Superintendent: CPS to eliminate 200 positions by next school ye - Cincinnati News, FOX19-WXIX TV

Superintendent: CPS to eliminate 200 positions by next school year

CINCINNATI, OH (FOX19) -Cincinnati Public Schools Superintendent Mary Ronan says Cincinnati Public Schools will eliminate more than 200 staff positions for next school year to help meet the district's fiscal challenges and balance its budget for the 2011-12 school year.

The reductions will be officially announced during the Cincinnati Board of Education meeting at 7 p.m. on Monday, April 25, 2011.

"We have been downsizing for many years in CPS, so the additional position cuts will not be easy to absorb," said Ronan. "At the same time, we recognize the importance of working more effectively and productively with fewer resources during these very challenging economic times."

The 208 position reductions include 33 central office employees, 158 teachers and 17 additional school-based employees.

Ronan said additional cost-cutting steps taken by the Tri-State's largest public school district include relocating two high school programs – Western Hills Engineering and Withrow International – into other schools, resulting in lower staffing.

Work also is under way to explore funding partnerships for school services such as school health and extracurricular activities, as well as potential outsourcing of some central office functions, she added.

"It is crystal clear that we must stretch ourselves to be creative problem-solvers and look to innovative ways to support our students while lowering our bottom line," Ronan said.

The reductions are necessary to overcome more than $45 million in state and federal funding cuts and $20 million in reductions needed to offset increases in non-discretionary district costs, such as utilities and tuition payments for students who attend charter, voucher and special-placement schools serving the disabled or other students with extraordinary needs, Ronan said.

She noted that the budget impact could have been worse without recent contract negotiations resulting in no across-the-board pay increases for district employees and a doubling of employee health-care contributions to 20 percent of the costs.

"We knew we had to downsize," said CPS Superintendent Mary Ronan. "There's lots of turnovers, there's terminations, there's resignations, they're retirements and we have just not been filling anything for the past year because we knew this funding cliff was really coming."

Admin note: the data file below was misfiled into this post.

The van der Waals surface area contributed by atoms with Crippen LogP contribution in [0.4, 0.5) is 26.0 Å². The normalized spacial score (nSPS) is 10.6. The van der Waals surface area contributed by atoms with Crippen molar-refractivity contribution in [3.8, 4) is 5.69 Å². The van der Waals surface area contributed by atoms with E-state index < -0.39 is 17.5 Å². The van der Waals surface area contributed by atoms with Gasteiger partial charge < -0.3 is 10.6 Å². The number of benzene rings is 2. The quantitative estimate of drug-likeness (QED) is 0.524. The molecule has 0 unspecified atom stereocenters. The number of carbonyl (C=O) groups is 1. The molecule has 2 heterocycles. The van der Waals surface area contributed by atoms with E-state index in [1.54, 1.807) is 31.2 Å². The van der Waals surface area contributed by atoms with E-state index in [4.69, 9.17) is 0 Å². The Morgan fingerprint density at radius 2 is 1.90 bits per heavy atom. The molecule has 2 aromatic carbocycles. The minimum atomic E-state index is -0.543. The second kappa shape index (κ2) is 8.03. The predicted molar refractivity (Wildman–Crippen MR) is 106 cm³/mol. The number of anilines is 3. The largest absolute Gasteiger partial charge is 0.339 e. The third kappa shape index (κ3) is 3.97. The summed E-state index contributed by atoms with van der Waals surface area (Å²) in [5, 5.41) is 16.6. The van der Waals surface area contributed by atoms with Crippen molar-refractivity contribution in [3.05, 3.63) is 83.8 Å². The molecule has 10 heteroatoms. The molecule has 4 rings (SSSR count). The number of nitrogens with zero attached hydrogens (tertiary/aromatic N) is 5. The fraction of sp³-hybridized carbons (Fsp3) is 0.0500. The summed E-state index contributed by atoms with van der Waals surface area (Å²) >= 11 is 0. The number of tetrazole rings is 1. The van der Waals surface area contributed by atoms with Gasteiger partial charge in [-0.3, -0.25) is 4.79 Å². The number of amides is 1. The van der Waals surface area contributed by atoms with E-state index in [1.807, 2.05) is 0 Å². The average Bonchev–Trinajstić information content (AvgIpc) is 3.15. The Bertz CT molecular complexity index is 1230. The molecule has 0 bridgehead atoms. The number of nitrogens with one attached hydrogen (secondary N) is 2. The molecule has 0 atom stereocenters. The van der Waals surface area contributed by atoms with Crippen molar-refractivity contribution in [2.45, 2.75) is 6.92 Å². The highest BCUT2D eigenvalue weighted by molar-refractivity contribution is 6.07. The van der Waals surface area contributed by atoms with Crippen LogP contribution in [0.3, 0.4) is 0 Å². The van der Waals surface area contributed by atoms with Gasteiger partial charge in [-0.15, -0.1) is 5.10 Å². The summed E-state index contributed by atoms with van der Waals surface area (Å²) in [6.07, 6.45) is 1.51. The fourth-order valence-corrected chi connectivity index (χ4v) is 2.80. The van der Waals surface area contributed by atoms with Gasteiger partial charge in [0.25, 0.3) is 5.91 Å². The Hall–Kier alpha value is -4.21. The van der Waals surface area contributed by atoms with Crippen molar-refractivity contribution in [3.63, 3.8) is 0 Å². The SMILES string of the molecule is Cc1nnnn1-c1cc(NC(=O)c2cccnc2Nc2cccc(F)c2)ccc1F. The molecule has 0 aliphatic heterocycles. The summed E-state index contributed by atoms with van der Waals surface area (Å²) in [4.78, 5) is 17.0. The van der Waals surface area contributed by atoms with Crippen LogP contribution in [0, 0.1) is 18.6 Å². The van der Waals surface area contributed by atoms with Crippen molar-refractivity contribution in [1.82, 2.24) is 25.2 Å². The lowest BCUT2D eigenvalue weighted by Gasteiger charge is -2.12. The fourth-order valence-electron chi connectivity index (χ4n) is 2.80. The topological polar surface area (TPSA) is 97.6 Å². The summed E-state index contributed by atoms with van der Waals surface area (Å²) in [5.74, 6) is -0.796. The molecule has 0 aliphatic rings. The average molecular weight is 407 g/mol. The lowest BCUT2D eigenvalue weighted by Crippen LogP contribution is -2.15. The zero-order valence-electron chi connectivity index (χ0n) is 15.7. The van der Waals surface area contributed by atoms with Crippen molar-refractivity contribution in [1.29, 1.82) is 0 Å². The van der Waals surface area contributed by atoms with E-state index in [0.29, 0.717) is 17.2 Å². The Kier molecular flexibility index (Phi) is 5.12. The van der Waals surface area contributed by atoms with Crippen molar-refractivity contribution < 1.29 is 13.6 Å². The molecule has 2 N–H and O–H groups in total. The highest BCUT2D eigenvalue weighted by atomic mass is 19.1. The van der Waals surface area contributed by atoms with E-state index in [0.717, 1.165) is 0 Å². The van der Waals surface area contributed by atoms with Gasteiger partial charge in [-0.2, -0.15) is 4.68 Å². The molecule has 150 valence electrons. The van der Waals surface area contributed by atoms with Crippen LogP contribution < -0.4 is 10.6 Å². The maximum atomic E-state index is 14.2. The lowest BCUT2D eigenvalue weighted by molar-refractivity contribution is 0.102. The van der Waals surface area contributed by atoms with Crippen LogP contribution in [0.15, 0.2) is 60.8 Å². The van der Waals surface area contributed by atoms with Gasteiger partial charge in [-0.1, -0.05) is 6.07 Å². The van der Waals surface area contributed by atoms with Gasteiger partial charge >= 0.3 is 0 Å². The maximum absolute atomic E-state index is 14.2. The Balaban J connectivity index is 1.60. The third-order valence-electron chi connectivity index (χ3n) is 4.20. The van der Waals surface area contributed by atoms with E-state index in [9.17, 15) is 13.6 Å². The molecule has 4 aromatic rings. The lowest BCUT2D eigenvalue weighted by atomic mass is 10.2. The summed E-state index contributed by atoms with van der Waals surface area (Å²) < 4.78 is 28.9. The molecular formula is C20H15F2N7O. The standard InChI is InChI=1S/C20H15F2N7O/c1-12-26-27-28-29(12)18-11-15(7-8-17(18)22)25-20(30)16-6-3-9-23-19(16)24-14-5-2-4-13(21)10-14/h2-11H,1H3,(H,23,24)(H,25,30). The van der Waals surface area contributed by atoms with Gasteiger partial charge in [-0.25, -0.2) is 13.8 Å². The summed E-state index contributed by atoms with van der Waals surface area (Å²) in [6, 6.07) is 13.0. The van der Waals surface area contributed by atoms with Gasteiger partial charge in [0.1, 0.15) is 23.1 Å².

Ronan said they've cross-trained employees, asking them now to do the jobs of two people instead of one.

Additional funding, beyond 5-thousand dollars per student is gone in the new year.

"A special education youngster who may cost 10, 20, 30-thousand dollars to educate because they have a 1-on-1 aid or nurse or are transported in an ambulance, they don't get any special funding, we just get the 5-thousand dollars," Ronan said.

CPS has more than 7-thousand students with disabilities in the District.

"What kind of partnerships are you exploring to maintain your excellence?," we asked. "Because if you can't even get those kids to school, or get them the attention they need, how will you maintain the level you've had for so long?"

"That would probably be my biggest worry," Ronan said. "We got our effective rating because we were able to put additional teachers, tutors, coaches in the classroom, well all of those things are gone and won't be coming back."

Ronan has also seen an increase in the number of voucher students, close to 3-thousand at the Kindergarten-level, who have left.

"How are you going to keep students in CPS, when they could get a voucher to go to a parochial school or private school where they might get more attention?," we asked.

"Well, our class sizes in Cincinnati Public Schools are very comparable to our private and parochial schools."

Teachers may no longer have tutors or aides, but they will not be overloading classrooms, maintaining a state mandate of 25 students per 1 teacher.

But what about teachers taking-on the duties of school nurses?

"If you're not a trained nurse, that could be a little intimidating to a teacher, who's already got additional responsibilities lumped-on," we asked.

"We are probably looking at maybe having health aides in our schools, supervised by registered nurses, it's a more cost-effective model," Ronan said.

CPS has been closing schools and reducing staff over the past decade. Since the 2001-02 school year, more than 1,100 positions have been eliminated and 17 schools have been shuttered.

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